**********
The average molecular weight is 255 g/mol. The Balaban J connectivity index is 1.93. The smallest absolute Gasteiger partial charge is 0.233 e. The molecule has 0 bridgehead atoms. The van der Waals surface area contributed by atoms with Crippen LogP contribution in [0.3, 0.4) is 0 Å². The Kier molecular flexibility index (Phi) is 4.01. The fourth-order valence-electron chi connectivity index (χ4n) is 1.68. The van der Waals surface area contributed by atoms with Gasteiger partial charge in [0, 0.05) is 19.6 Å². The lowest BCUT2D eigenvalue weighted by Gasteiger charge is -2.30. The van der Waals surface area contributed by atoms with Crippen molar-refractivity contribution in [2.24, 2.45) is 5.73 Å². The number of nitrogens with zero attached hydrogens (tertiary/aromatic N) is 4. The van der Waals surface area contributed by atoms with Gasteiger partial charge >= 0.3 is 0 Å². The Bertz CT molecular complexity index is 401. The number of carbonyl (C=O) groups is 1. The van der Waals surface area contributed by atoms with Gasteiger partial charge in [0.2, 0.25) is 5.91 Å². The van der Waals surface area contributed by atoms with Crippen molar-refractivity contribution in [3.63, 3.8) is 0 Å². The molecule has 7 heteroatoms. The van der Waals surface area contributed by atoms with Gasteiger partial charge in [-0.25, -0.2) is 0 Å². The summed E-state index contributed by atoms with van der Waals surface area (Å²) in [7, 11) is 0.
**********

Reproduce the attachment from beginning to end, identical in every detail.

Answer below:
The average molecular weight is 255 g/mol. The Balaban J connectivity index is 1.93. The smallest absolute Gasteiger partial charge is 0.233 e. The molecule has 0 bridgehead atoms. The van der Waals surface area contributed by atoms with Crippen LogP contribution in [0.3, 0.4) is 0 Å². The Kier molecular flexibility index (Phi) is 4.01. The fourth-order valence-electron chi connectivity index (χ4n) is 1.68. The van der Waals surface area contributed by atoms with Gasteiger partial charge in [0, 0.05) is 19.6 Å². The lowest BCUT2D eigenvalue weighted by Gasteiger charge is -2.30. The van der Waals surface area contributed by atoms with Crippen molar-refractivity contribution in [2.24, 2.45) is 5.73 Å². The number of nitrogens with zero attached hydrogens (tertiary/aromatic N) is 4. The van der Waals surface area contributed by atoms with Gasteiger partial charge >= 0.3 is 0 Å². The Bertz CT molecular complexity index is 401. The number of carbonyl (C=O) groups is 1. The van der Waals surface area contributed by atoms with Gasteiger partial charge in [0.2, 0.25) is 5.91 Å². The van der Waals surface area contributed by atoms with Crippen molar-refractivity contribution in [3.63, 3.8) is 0 Å². The molecule has 7 heteroatoms. The van der Waals surface area contributed by atoms with Gasteiger partial charge in [-0.25, -0.2) is 0 Å². The summed E-state index contributed by atoms with van der Waals surface area (Å²) in [7, 11) is 0.